Saturday, 3 February 2018

Revisiting Barlig

Barlig is situated in the rugged high mountains and deep canyons of the remote center of Mountain Province.
Barlig in the mist.

Travelling over the snaking mountain roads to Barlig town is a thrilling adventure in itself.
At every corner you can view breathtaking scenery, winding streams, lush montane cloud forests, waterfalls and fields.
Ricefields through the fog.

Remnants of some old native huts with thatched roofs made of stick and grass straw - cogon, remind of an age just gone.
Traditional huts

The warmth of February comes to end the cold nights. It is the time to sow the rice seedlings for the season. And when the young rice shoots are in bloom, the hot season or maybe chacon will be here soon. But the cooler climes of Barlig is the reason - for the travelin’. And as the roads continue to wind, so strays the wanderin’ mind of the travelin’ kind.
Stunted hardwood in the cloud forests of a high mountain.

Modern times and roads have long transformed the communities and lifestyles of the indigenous peoples of the Cordillera. Yet their customs continue to survive in these remote mountainous and self-sufficient communities that are also blessed by Nature’s bounty.

Centuries of established practices in preserving woodlots and watersheds have kept forests untouched and intact, thus sustaining the environment.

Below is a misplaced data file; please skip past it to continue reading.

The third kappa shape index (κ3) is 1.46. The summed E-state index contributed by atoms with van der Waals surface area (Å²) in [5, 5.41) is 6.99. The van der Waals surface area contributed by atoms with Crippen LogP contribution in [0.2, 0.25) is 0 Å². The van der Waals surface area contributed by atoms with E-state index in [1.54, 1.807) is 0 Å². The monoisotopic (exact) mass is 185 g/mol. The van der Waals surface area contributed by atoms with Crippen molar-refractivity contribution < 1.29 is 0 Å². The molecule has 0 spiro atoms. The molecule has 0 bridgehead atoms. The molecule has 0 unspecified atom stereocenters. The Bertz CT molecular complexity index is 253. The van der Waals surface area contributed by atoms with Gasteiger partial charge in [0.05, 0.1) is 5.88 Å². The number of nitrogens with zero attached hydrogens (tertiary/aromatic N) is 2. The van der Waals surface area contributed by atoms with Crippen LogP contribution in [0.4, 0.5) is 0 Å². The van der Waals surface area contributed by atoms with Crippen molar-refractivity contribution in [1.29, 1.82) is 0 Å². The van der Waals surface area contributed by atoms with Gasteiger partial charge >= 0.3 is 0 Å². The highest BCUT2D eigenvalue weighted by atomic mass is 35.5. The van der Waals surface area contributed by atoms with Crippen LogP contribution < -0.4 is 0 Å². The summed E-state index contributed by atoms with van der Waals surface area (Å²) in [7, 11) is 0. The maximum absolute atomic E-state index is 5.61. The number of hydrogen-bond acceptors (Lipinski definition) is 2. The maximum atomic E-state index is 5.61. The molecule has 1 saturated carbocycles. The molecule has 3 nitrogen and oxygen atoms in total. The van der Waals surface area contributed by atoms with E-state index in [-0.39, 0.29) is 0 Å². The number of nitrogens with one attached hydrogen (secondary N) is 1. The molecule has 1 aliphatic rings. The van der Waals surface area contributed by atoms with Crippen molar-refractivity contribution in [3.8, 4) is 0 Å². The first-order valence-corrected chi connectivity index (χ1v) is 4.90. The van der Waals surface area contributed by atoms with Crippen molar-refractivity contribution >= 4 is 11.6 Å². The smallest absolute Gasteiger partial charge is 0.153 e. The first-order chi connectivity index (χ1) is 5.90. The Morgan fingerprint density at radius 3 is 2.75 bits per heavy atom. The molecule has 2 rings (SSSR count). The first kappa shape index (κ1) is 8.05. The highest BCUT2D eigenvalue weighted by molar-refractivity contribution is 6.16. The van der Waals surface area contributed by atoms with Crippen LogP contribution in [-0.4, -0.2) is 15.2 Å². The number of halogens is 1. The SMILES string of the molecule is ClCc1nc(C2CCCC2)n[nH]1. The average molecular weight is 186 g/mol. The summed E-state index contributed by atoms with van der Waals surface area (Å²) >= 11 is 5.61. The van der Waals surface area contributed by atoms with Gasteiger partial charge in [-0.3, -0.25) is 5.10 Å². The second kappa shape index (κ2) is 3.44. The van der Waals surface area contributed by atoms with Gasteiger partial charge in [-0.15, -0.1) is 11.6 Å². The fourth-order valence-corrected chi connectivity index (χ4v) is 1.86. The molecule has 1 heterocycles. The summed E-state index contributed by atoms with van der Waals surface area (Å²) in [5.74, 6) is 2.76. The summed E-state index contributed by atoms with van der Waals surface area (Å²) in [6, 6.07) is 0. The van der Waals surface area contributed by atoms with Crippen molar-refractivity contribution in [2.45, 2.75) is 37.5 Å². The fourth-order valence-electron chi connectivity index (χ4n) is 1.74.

Deeply ingrained in the psyche of the Ibilig, is this respect of nature and recognition of the mutual connections between forest and field.
Tradition demands respect of customs and laws, land and forest rights; and responsibility and stewardship for the natural environment, including the observance of good practices of soil and water conservation.

And it is customary to leave certain areas alone, like the sacred places the spirits call home.
Lake Tufob

If you are passing through, go lightly. Do not stray, do not disturb. Tarry but not sully.

However, with the changing times the ancient knowledge systems from sangadom are disappearing/ through the thinning smoke rings of the woodfires/ down the foggy ruins of mournful pines/ felled before their prime… 
And as the traditions of the ancestors are dissolving into distant memory,
the mountains are washing out to sea.

Oh. Ole! Awllae (A what looks like an eskimo) seems lost in the jungleland.
Wandering the damaged mountainsides once grand.
Now I see two eskimos, inspecting a typical road construction conundrum up in the mountains.

Can they engineer a solution?
This is a slippery slope, literally. But rather think laterally.

 Oh lonesome me. Just walking, heart aching, still yearning.
Crossing bridges burning, not falling…

 Yes, and still the streams are flowing,
and the waters fall.
And a hard rain's a-gonna call.

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